Using @font-face For Better Typography

I’ve been on a big web design kick lately, so I thought I’d do a quick post on using @font-face for custom typography on your web page.

@font-face has been around since CSS2, and the first browser to take advantage of it was Internet Explorer 4(!). It fell out of favor for quite a while, for two reasons:


  • Licensing. Yes, fonts are licensed believe it or not, and since rendering your font means downloading the font to the user’s PC, that’s a problem. For the overwhelming majority of fonts sitting on your PC (my Linux brethren notwithstanding), you aren’t allowed to stick them on your web site.

  • Formats, which is related to licensing. Microsoft came up with the EOT format, which tries to get around the licensing problem via DRM-ish stuff. Nobody bit on that solution. There was TrueDoc, a format used by Netscape, but when they were unable to open source those bits it faded into history. Then there are SVG, TrueType, OpenType, and WOFF formats. Good grief! No wonder they can’t agree on a HTML5 video codec.


In today’s world, most browsers (Webkit/Safari/Chrome, Firefox, Opera) support both TrueType and OpenType fonts, so that is your target format. We’ll talk about Internet Explorer in a bit. For this example we’ll use the excellent Fontin font. Drop it somewhere in your web site directory - here we’ll say we stuck them in a folder called fonts.

[sourcecode language=’css’]

@font-face {
font-family: “Fontin”;
src: local(“Fontin”), url(fonts/Fontin-Regular.otf) format(“opentype”);
}

1

Here we're creating our own font family, which we're naming "Fontin". Note we didn't have to call it Fontin just because that's the name of the font - any old name will do.  Next we're specifying the source for the font, with two options. The first tells the browser to look on the local machine for a font called Fontin and use it if there is one, saving the user a download. You may not want this if there are a lot of disparate versions of the font you want to use floating around, but Fontin is stable. The second source argument tells the browser to grab the font from the web server.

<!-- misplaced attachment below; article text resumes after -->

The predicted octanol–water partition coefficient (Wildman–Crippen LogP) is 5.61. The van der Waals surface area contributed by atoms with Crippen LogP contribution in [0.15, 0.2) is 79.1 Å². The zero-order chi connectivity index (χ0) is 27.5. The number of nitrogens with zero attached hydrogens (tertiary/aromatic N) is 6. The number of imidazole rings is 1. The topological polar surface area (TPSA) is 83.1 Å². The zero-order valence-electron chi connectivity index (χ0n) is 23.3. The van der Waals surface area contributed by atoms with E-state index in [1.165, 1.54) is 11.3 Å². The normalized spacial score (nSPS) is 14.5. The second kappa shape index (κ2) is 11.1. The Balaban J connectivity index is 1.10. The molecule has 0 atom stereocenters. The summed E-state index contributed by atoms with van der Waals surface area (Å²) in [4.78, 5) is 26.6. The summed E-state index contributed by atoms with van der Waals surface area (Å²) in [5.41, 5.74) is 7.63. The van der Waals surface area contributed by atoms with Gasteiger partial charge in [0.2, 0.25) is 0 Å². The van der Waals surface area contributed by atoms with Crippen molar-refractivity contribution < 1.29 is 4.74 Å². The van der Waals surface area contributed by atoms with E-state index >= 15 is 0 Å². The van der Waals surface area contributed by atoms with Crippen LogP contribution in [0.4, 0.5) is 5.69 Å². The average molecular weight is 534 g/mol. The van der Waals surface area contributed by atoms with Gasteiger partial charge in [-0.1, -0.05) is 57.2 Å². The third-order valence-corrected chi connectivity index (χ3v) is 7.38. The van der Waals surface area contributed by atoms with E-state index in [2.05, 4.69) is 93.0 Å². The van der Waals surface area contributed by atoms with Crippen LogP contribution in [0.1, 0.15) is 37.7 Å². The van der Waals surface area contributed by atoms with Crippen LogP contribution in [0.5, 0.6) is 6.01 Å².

Specify the Fontin range of fonts (regular, bold, and italic) like so:

[sourcecode language='css']

@font-face {
font-family: "Fontin";
src: local("Fontin"), url(fonts/Fontin-Regular.otf) format("opentype");
}
@font-face {
font-family: "Fontin";
src: local("Fontin"), url(fonts/Fontin-Bold.otf) format("opentype");
font-weight: bold;
}
@font-face {
font-family: "Fontin";
src: local("Fontin"), url(fonts/Fontin-Italic.otf) format("opentype");
font-style: italic;
}

Now I’ll set up a fontin class that we can add to whatever tags we want to use that font in. Note I give alternate, bail-out fonts in the font family stack just in case.

[sourcecode language=’css’]

.fontin {
font-family: Fontin, Arial, Helvetica, serif;
font-size: 14px;
}

1

Internet Explorer still only supports the EOT format, but that isn't too big of a problem. First, you'll need to convert your TTF or OTF font file to an EOT format. There are a lot of ways to do that, but this <a href="http://onlinefontconverter.com/">site does</a> a bangup job, even going directly from OTF to EOT. Then we'll add another line to our @font-face blocks.

[sourcecode language='css']

@font-face {
font-family: "Fontin";
src: url("fonts/Fontin-Regular.eot");
src: local("Fontin"), url(fonts/Fontin-Regular.otf) format("opentype");
}
@font-face {
font-family: "Fontin";
src: url("fonts/Fontin-Bold.eot");
src: local("Fontin"), url(fonts/Fontin-Bold.otf) format("opentype");
font-weight: bold;
}
@font-face {
font-family: "Fontin";
src: url("fonts/Fontin-Italic.eot");
src: local("Fontin"), url(fonts/Fontin-Italic.otf) format("opentype");
font-style: italic;
}

Notice the extra src line in each @font-face block pointing to the EOT files? That’s all that is required. Browsers ignore CSS lines they don’t understand, so IE picks up on the EOT and ignores the rest, and vice versa for the other browsers.

Font embedding is a great way to add a typographic flare to your web site, but don’t overdo it. Downloading the font files is time and bandwidth for your users, and with these sorts of things, less is often more.*

*The great lesson of District 9 - a few well done special effects beats a two hour CGI crapstorm. This applies equally well to web design.